With more than 35,000 miles of rivers and streams, 105,000 acres of publicly owned lakes and reservoirs, and 45 miles of Lake Michigan shoreline, Indiana has abundant water—aboveground and in aquifers—to slake its thirst.
But much of the infrastructure that transports that water from municipal drinking water plants to homes and businesses is old and worn, and Indiana, like other states, faces costs to complete needed upgrades, repairs and expansions.
Here's a look at those costs and how much federal aid is available to pay for them:
Where does the water come from?
About a quarter of Indiana's nearly 6.5 million residents get their drinking water from private domestic wells, but the remainder are served by municipal sources or utilities that send that water to customers through miles of water transmission pipes and water mains.
Most Indiana utilities pull the water they treat for customers from a mixture of underground municipal wells and aboveground sources such as rivers and lakes.
Old, leaky infrastructure
Many of those water transmission lines are a century old or older, made of cast-iron or clay pipes that are deteriorating and often riddled with cracks and leaks, said Dan Goldblatt, a spokesman for the Indiana Department of Environmental Management. Such older lines also can't maintain the same water pressure levels as newer lines.
In the heavily populated Indianapolis metropolitan area, utility Citizens Energy maintains about 4,330 miles of water-transmission pipes over that nine-county region. More than half of the utility's water mains are cast-iron and concrete lines that are 45 years or older.
Citizens Energy spokeswoman Sarah Holsapple said the utility's water system had until recently included about 100 feet of wooden water main dating from the late 1800s, but those were replaced within the past two years.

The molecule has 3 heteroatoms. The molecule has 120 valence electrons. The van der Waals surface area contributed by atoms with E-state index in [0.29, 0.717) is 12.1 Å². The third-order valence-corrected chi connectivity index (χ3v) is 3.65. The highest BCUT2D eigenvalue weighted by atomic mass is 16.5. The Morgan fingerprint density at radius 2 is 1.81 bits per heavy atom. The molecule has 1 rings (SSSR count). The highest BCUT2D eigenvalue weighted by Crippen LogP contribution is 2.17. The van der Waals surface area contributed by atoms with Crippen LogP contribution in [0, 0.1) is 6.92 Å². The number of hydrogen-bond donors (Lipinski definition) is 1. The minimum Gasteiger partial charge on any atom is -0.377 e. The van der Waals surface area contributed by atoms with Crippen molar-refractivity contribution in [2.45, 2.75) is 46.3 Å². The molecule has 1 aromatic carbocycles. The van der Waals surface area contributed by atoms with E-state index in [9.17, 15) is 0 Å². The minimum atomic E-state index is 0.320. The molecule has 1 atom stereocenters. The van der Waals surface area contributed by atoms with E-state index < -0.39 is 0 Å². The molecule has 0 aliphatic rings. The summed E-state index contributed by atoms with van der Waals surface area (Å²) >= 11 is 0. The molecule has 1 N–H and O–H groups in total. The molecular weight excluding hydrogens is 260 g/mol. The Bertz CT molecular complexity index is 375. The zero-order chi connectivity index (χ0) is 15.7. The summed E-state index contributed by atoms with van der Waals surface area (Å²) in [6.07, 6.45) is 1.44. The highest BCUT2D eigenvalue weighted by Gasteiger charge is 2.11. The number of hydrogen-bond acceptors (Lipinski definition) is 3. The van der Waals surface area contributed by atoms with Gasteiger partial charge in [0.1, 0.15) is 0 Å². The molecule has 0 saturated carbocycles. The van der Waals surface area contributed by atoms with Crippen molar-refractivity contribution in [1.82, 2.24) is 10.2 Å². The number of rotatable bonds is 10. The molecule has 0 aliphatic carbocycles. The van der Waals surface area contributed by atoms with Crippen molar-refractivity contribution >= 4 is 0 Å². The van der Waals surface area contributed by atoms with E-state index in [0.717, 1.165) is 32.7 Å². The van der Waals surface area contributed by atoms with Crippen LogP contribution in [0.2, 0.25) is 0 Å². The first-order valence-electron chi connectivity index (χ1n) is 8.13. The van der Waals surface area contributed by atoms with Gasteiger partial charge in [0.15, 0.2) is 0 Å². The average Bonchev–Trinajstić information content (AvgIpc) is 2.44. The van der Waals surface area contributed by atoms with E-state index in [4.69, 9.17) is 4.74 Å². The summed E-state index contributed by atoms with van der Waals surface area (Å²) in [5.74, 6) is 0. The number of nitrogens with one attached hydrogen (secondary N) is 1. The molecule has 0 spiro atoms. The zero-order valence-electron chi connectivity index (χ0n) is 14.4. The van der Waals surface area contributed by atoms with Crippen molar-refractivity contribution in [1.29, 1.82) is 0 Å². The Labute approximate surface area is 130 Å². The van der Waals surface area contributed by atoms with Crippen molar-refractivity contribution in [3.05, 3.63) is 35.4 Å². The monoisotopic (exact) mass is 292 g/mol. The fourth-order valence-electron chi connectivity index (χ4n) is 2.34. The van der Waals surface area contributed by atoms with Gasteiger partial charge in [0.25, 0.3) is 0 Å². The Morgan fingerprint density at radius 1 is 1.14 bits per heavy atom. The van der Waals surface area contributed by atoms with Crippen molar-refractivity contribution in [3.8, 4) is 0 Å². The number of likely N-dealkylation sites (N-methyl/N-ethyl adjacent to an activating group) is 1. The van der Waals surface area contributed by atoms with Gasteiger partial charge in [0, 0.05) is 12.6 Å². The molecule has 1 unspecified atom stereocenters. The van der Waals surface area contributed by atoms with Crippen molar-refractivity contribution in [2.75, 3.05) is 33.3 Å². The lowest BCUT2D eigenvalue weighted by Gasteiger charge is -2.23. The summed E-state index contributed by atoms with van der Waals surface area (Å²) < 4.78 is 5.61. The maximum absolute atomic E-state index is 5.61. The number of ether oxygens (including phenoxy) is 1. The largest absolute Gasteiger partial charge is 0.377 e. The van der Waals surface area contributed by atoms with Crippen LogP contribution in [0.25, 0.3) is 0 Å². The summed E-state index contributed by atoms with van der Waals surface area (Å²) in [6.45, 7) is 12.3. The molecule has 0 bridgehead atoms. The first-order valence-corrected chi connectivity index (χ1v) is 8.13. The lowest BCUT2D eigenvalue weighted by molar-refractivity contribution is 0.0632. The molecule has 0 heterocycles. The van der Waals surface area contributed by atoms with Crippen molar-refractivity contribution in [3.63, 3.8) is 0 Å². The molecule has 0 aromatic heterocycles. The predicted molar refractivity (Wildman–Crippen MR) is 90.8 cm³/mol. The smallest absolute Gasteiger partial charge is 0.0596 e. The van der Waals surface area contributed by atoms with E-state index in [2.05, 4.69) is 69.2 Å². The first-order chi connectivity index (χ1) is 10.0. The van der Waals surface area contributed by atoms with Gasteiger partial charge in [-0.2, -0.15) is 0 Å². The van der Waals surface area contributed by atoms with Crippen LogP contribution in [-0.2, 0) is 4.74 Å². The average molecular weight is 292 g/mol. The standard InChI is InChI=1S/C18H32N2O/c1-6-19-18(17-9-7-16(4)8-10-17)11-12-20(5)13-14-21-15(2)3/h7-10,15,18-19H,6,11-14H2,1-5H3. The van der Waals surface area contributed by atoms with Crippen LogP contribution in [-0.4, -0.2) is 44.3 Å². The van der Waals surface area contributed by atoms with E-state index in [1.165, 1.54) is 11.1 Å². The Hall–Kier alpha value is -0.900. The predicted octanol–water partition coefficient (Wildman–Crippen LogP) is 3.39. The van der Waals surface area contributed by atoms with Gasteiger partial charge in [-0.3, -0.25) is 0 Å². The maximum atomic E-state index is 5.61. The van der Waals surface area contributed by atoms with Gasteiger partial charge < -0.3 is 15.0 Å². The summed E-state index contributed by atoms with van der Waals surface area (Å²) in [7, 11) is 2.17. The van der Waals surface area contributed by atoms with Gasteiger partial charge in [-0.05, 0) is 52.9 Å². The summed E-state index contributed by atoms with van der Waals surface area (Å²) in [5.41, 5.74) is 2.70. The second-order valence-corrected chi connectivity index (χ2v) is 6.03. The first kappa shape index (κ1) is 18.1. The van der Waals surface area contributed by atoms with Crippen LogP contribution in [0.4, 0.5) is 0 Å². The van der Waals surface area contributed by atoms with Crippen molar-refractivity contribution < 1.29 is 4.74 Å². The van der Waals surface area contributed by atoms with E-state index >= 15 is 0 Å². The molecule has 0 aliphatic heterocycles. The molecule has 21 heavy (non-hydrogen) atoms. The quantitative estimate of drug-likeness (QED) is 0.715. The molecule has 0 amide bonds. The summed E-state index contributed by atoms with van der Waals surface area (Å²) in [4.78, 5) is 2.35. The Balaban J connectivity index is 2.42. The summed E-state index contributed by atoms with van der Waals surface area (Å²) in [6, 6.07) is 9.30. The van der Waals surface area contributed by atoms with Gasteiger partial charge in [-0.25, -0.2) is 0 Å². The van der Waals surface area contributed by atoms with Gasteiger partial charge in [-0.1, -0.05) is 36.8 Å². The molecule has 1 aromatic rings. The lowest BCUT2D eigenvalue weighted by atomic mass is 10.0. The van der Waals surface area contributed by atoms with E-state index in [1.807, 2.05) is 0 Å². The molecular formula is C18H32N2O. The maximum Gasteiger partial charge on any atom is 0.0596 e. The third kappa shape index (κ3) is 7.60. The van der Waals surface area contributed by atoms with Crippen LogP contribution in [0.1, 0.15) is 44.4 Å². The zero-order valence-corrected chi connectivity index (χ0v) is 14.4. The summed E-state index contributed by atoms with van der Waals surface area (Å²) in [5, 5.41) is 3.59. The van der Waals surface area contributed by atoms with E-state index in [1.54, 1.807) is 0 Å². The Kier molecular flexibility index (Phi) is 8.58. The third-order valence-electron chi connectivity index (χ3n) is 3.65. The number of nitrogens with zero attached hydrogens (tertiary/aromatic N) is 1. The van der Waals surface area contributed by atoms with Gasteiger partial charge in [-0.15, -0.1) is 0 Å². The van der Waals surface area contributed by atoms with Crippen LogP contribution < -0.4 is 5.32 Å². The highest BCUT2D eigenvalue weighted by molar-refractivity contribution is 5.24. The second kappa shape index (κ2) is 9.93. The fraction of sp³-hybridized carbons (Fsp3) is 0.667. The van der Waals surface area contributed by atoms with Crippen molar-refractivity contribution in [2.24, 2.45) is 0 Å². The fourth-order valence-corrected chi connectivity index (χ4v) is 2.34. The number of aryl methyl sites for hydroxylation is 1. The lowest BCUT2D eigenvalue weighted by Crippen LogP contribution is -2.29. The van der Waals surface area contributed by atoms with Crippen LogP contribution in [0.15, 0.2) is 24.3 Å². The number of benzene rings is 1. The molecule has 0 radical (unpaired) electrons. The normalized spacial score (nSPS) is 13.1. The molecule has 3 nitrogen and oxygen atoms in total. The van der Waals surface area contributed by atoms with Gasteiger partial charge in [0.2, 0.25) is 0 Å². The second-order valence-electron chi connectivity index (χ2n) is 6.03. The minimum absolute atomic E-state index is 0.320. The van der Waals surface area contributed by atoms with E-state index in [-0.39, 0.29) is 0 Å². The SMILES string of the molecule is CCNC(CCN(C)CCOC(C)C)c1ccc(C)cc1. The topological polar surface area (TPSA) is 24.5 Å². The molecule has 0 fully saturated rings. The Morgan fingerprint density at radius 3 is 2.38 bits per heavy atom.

However, leaks or breaks in the utility's other aging water lines mean Citizens Energy loses an estimated 4 billion to 6 billion gallons of water each year, and the cost of fixing those lines is significant.
Holsapple said it costs about $6,000 to repair a water main and about $300 per foot to replace those lines.
Indiana's projected cost for keeping its existing drinking water infrastructure running is about $6.5 billion, with some $4.5 billion of that needed for pipelines and water distribution projects. The remainder is needed for water treatment, water storage and other projects.
Indiana's projected costs rank 21st among the 50 states and Puerto Rico.
From 2011 through 2015, Indiana received about $270 million from the main federal aid program devoted to helping states maintain their drinking water systems by allowing them to offer communities low-interest loans for projects, according to the EPA's estimate.
Unspent money, funding priorities
Despite the need, the largest federal aid program for improving the nation's drinking water system has more than $1 billion sitting unspent in government accounts, a review of data by The Associated Press shows. That's largely the result of project delays, poor management by some states and structural problems.
Indiana has spent most of the $270 million it received from that program, but about $14 million, or 5 percent of that amount, remains unspent, the EPA's figures show.
Indiana's State Revolving Fund, which provides low-interest loans for drinking-water projects, has identified 22 communities with priority projects that together would cost more than $82 million, said Jim McGoff, general counsel for the Indiana Finance Authority, which administers the loans.
Those include about $1.1 million needed by the northern Indiana town of Reynolds for a project to replace an 85-year-old water storage tank.